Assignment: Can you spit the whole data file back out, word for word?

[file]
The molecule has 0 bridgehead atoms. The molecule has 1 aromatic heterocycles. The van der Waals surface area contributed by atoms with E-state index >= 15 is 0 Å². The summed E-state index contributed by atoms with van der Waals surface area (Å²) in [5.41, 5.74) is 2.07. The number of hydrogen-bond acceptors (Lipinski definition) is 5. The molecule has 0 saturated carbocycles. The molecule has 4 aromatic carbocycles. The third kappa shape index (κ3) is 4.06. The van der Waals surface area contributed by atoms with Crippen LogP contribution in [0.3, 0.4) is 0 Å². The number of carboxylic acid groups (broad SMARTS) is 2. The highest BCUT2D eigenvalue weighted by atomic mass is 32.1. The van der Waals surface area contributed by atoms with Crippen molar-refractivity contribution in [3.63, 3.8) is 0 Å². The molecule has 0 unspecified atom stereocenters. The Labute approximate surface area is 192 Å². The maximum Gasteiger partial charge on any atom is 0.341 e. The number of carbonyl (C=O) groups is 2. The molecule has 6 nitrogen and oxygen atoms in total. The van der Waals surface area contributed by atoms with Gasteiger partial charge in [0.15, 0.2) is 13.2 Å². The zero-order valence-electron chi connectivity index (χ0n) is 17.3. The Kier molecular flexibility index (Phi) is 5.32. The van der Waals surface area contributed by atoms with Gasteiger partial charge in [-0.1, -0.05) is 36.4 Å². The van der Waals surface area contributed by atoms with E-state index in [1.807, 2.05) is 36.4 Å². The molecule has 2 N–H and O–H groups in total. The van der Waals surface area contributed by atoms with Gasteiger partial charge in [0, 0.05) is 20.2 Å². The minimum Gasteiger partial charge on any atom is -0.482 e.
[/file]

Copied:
The molecule has 0 bridgehead atoms. The molecule has 1 aromatic heterocycles. The van der Waals surface area contributed by atoms with E-state index >= 15 is 0 Å². The summed E-state index contributed by atoms with van der Waals surface area (Å²) in [5.41, 5.74) is 2.07. The number of hydrogen-bond acceptors (Lipinski definition) is 5. The molecule has 0 saturated carbocycles. The molecule has 4 aromatic carbocycles. The third kappa shape index (κ3) is 4.06. The van der Waals surface area contributed by atoms with Crippen LogP contribution in [0.3, 0.4) is 0 Å². The number of carboxylic acid groups (broad SMARTS) is 2. The highest BCUT2D eigenvalue weighted by atomic mass is 32.1. The van der Waals surface area contributed by atoms with Crippen molar-refractivity contribution in [3.63, 3.8) is 0 Å². The molecule has 0 unspecified atom stereocenters. The Labute approximate surface area is 192 Å². The maximum Gasteiger partial charge on any atom is 0.341 e. The number of carbonyl (C=O) groups is 2. The molecule has 6 nitrogen and oxygen atoms in total. The van der Waals surface area contributed by atoms with Gasteiger partial charge in [0.15, 0.2) is 13.2 Å². The zero-order valence-electron chi connectivity index (χ0n) is 17.3. The Kier molecular flexibility index (Phi) is 5.32. The van der Waals surface area contributed by atoms with Gasteiger partial charge in [-0.1, -0.05) is 36.4 Å². The van der Waals surface area contributed by atoms with E-state index in [1.807, 2.05) is 36.4 Å². The molecule has 2 N–H and O–H groups in total. The van der Waals surface area contributed by atoms with Gasteiger partial charge in [0, 0.05) is 20.2 Å². The minimum Gasteiger partial charge on any atom is -0.482 e.